Qualified Namehttp://purl.org/plic/terms/StartTimeInterval
Namespacehttp://purl.org/plic/terms/
GroupNaturalHistory
Data Type string
Requiredfalse
EndTimeInterval
The date-time or interval at which an event ends. Recommended best practice is to use an encoding scheme, such as ISO 8601:2004(E).A controlled vocabulary is recommended.
See also http://purl.org/plic/wiki/EndTimeInterval
Examples: "1963-03-08T14:07-0600" is 8 Mar 1963 2:07pm in the time zone six hours earlier than UTC, "2009-02-20T08:40Z" is 20 Feb 2009 8:40am UTC, "1809-02-12" is 12 Feb 1809, "1906-06" is Jun 1906, "1971" is just that year, "2007-03-01T13:00:00Z/2008-05-11T15:30:00Z" is the interval between 1 Mar 2007 1pm UTC and 11 May 2008 3:30pm UTC, "2007-11-13/15" is the interval between 13 Nov 2007 and 15 Nov 2007.
Qualified Namehttp://purl.org/plic/terms/EndTimeInterval
Namespacehttp://purl.org/plic/terms/
GroupNaturalHistory
Data Type string
Requiredfalse
AnnualCycleUnstructured
Set of changes or events that recurrently take place at the same time of year and are influenced by seasonal and inter-annual climate variations. For example: reproduction, flowering, fruiting, emergence of insects, etc. Also called phenology, mainly in plants. In the case of migration, refers only to the timing of it; other data about this are gathered in MigratoryData. In block text format.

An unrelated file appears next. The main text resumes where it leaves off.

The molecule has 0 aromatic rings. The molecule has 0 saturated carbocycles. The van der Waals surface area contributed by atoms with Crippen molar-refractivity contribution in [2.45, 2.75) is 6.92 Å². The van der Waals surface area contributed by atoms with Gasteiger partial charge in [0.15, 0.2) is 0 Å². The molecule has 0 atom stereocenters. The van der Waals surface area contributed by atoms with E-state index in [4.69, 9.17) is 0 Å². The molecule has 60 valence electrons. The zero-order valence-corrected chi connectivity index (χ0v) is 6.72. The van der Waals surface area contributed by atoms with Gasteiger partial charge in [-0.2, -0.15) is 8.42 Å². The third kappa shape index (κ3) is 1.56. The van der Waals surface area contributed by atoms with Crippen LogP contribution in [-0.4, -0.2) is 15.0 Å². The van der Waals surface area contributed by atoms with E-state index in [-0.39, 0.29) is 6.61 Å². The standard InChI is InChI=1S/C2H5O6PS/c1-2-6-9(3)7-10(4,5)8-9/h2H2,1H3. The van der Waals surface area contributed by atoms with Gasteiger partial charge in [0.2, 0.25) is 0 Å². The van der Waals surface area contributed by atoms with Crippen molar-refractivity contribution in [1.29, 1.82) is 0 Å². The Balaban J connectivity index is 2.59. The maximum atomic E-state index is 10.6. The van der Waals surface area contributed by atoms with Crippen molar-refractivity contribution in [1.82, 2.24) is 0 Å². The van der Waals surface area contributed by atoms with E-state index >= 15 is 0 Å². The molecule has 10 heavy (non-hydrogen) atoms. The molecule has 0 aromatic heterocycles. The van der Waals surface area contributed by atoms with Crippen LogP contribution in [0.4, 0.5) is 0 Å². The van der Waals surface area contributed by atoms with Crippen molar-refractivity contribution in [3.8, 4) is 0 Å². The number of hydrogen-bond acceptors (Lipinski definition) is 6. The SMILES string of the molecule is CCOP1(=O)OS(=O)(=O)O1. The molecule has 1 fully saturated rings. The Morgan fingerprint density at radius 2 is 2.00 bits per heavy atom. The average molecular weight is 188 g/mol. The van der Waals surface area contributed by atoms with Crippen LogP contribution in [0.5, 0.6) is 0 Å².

See also http://purl.org/plic/wiki/AnnualCycleUnstructured
Examples: The butterfly hibernates over winter, The pairs only mate once after overwintering, eggs are laid in early spring, in batches of up to 400 at a time
Qualified Namehttp://purl.org/plic/terms/AnnualCycleUnstructured
Namespacehttp://purl.org/plic/terms/
GroupNaturalHistory
Data Type string
Requiredfalse
FeedingType
Primary diet source. A controlled vocabulary is recommended.
See also http://purl.org/plic/wiki/FeedingType
Examples: "Autotrophs", "Heterotrophs-Herbivores", "Heterotrophs-Carnivores", "Heterotrophs-Omnivores", "Heterotrophs-Saprophagous", "Heterotrophs-Detitivores",...
Qualified Namehttp://purl.org/plic/terms/FeedingType
Namespacehttp://purl.org/plic/terms/
GroupNaturalHistory
Data Type string
Requiredfalse
TrophicStrategy
Tactic used to obtain energy or nutrients. A controlled vocabulary is recommended.
See also http://purl.org/plic/wiki/TrophicStrategy
Examples: "Chemosynthetic organisms", "Photosynthetic organisms", "Parasites", "Decomposers", "Suspension feeders", "Substrate feeders", "Grazers", "Fluid-feeders", "Predators",...
Qualified Namehttp://purl.org/plic/terms/TrophicStrategy
Namespacehttp://purl.org/plic/terms/
GroupNaturalHistory
Data Type string
Requiredfalse
TrophicStrategyRemarks
Unstructure notes about feeding strategies.
See also https://github.com/PlinianCore/Documentation/wiki/FeedingAtomizedClass#strategyremarks
Examples: an occasional scavenger
Qualified Namehttp://purl.org/plic/terms/TrophicStrategyRemarks
Namespacehttp://purl.org/plic/terms/